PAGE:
To remove technical barriers to EU-Ukraine trade, the EU launched a Sector Policy Support Programm worth €45 million. The Programme comprises direct budget support and a technical assistance. The Ministry for Economic Development and Trade is implementing this programme with the support of a Technical Assistance Project, which is also funded by the EU. It started in 2009 and will be continued until December 2014.

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How does the European life look like?

news 2We are often talking about the “European lives standards”. But we know little about the actual life of Europeans. We know a lot about Europe as a dream, but not so much about Europe as a reality.

What is a real European’s life? How do Europeans care about children and educate them? How are men and women communicating with each other? Are they really equality? How do they organize their peaceful life and defence? How do they arrange their life environment?

Let’s have a look at some of the examples to understand the reality of daily life in Europe.

Europe – is the continent of equal rights with equality between men and women being one of the main. Different EU countries have different situation, but there is a general trend: the movement toward equal opportunity, equal responsibilities and equal salary for men and women. The greatest success in this was achieved by Scandinavian countries.

For example:  in Swiss men take an active part in baby carrying. Any of the parents can take the parental leave of 480 days and it can be used by month, by week, by day or even by an hour – upon the decision of parents. Each parent has their own 90 days from the total 480. Each of them is obliged to take 90 days of parental leave and these days cannot be transferred to another parent. This equal sharing of responsibilities gives women more time for work and social life. The number of women in senior positions at the companies has increasing: from 29% companies being headed by women in 2006 (public or private companies) to 36% in 2012. This trend is even more significant in politics: almost 50% of Swedish parliamentarians are female; 24 from 13 of government ministers are women. Compare this with negligible number of women among Ukrainian politicians.

To achieve these results the public policy is needed. In Sweden, for example, there is a minister for gender equality. He or she is responsible for compliance with the principles of equality in all spheres of life, from education to employment. The country has also the state Ombudsman agency covering gender equality issues, which employs about 90 workers.

Swedish experience proves that equality between women and men is an important right, but society has to fight for it.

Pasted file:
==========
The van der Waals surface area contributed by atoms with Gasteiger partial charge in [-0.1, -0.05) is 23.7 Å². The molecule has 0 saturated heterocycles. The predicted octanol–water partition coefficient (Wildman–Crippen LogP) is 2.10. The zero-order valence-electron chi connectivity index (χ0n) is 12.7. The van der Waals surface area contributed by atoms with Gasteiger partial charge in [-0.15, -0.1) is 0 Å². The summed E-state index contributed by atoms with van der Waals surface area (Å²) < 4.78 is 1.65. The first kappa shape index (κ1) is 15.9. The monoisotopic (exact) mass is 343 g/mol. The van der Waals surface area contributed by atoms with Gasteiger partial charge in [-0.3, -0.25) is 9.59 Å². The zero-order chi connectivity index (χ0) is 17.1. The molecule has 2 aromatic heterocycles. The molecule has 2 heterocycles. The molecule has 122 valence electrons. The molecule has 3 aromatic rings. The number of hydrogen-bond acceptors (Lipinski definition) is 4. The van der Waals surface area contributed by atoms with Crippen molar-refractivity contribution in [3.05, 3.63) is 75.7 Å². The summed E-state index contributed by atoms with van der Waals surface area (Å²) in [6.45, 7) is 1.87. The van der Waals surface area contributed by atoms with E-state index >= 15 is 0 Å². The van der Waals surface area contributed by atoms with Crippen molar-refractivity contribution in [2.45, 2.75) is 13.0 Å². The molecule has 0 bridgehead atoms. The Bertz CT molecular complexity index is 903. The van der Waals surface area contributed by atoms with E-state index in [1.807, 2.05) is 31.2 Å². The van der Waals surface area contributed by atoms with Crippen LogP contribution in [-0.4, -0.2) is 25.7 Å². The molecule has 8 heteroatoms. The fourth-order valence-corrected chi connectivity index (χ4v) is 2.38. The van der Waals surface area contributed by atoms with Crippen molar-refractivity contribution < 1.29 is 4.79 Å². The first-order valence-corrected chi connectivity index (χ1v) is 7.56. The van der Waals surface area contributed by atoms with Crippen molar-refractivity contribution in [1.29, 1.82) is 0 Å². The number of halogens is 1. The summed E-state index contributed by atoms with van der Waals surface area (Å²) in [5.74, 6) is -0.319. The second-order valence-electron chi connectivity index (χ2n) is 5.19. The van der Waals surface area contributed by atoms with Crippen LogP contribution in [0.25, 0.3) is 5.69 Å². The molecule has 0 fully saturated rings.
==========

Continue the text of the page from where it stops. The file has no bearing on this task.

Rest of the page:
Read the full article in Ukrainian at http://euukrainecoop.net/2014/07/21/life-of-europeans/

Five advantages of association with the EU

news 1

What are the advantages of Association between Ukraine and EU? In this article we try to look at the main ones.

When in 1991 Poland signed an Association Agreement with the European Community, its annual gross domestic product (GDP) was 90 billion dollars. Ukrainian GDP was the same at that time.

In 2013, after 22 years, Poland’s GDP has reached 500 billion. Ukrainian decreased by quarter.

Of course, it is possible to find many reasons for the Polish success and Ukrainian lagging. But there is one major difference between the countries: Poland implemented reforms, while Ukraine imitated them.

The Polish economy has become effective and movable, oriented at the large European market.

In spite of pessimistic predictions, now Poland is a powerful industry player and not the raw material appendage.  One third of Polish exports is the mechanical engineering (33%), another third part is auto-, aircraft- and shipbuilding products (29%).

The story is with the others countries of the former Soviet bloc. Slovakia became one of the largest car manufacturers in the EU. 5 million of Slovaks are producing about one million cars per year. When French automotive companies were closing factories in France, due to the crisis, they did not close French branch in Slovakia: they continued being profitable. Romanian Dacia, which in Soviet times was a mini car, became a part of French “Reno”, and nowadays it is the most successful brands among the economy class cars.

The city Székesfehérvár in Hungary, which was famous by producing bus “Icarus”, changed its economical orientation to others markets.  A lot of multinational companies are now located in the city.

All these processes of modernization started long before the abovementioned countries joined the EU. This process started 1990th, when the countries signed the Association Agreement with European communities. It was the so-called “European agreement”, which was less bulky and less ambitious than the current Ukrainian. But even these agreements did their part.

Read the full text in Ukrainian at http://euukrainecoop.net/2014/07/21/association/